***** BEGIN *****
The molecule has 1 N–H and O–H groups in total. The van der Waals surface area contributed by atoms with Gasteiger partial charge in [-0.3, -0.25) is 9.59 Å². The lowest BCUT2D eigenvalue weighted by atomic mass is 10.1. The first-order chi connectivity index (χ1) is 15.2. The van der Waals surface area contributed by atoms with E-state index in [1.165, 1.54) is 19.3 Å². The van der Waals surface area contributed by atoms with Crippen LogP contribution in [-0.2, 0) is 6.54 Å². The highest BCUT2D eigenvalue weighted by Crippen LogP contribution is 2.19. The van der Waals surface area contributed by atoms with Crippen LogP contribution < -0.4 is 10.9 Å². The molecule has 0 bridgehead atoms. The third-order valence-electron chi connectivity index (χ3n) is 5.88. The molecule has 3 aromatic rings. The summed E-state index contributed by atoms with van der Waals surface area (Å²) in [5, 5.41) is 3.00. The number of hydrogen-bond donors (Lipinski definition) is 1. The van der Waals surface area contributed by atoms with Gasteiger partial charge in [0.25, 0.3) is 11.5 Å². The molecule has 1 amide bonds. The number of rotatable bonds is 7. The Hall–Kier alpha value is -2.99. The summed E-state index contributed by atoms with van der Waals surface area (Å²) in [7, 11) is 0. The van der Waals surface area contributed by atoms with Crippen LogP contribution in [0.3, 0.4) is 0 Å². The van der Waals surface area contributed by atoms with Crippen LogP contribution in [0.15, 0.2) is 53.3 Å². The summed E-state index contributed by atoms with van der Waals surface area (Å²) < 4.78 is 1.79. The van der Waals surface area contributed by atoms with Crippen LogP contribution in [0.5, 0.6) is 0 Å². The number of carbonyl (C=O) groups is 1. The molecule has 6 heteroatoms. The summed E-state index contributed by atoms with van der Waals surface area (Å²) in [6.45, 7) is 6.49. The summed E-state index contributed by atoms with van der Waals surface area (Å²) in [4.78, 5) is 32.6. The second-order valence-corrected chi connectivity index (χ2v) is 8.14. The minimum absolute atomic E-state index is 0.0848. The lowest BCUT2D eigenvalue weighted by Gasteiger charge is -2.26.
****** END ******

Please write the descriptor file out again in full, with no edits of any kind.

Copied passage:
The molecule has 1 N–H and O–H groups in total. The van der Waals surface area contributed by atoms with Gasteiger partial charge in [-0.3, -0.25) is 9.59 Å². The lowest BCUT2D eigenvalue weighted by atomic mass is 10.1. The first-order chi connectivity index (χ1) is 15.2. The van der Waals surface area contributed by atoms with E-state index in [1.165, 1.54) is 19.3 Å². The van der Waals surface area contributed by atoms with Crippen LogP contribution in [-0.2, 0) is 6.54 Å². The highest BCUT2D eigenvalue weighted by Crippen LogP contribution is 2.19. The van der Waals surface area contributed by atoms with Crippen LogP contribution < -0.4 is 10.9 Å². The molecule has 0 bridgehead atoms. The third-order valence-electron chi connectivity index (χ3n) is 5.88. The molecule has 3 aromatic rings. The summed E-state index contributed by atoms with van der Waals surface area (Å²) in [5, 5.41) is 3.00. The number of hydrogen-bond donors (Lipinski definition) is 1. The van der Waals surface area contributed by atoms with Gasteiger partial charge in [0.25, 0.3) is 11.5 Å². The molecule has 1 amide bonds. The number of rotatable bonds is 7. The Hall–Kier alpha value is -2.99. The summed E-state index contributed by atoms with van der Waals surface area (Å²) in [7, 11) is 0. The van der Waals surface area contributed by atoms with Crippen LogP contribution in [0.3, 0.4) is 0 Å². The van der Waals surface area contributed by atoms with Crippen LogP contribution in [0.15, 0.2) is 53.3 Å². The summed E-state index contributed by atoms with van der Waals surface area (Å²) < 4.78 is 1.79. The van der Waals surface area contributed by atoms with Crippen LogP contribution in [0.5, 0.6) is 0 Å². The number of carbonyl (C=O) groups is 1. The molecule has 6 heteroatoms. The summed E-state index contributed by atoms with van der Waals surface area (Å²) in [6.45, 7) is 6.49. The summed E-state index contributed by atoms with van der Waals surface area (Å²) in [4.78, 5) is 32.6. The second-order valence-corrected chi connectivity index (χ2v) is 8.14. The minimum absolute atomic E-state index is 0.0848. The lowest BCUT2D eigenvalue weighted by Gasteiger charge is -2.26.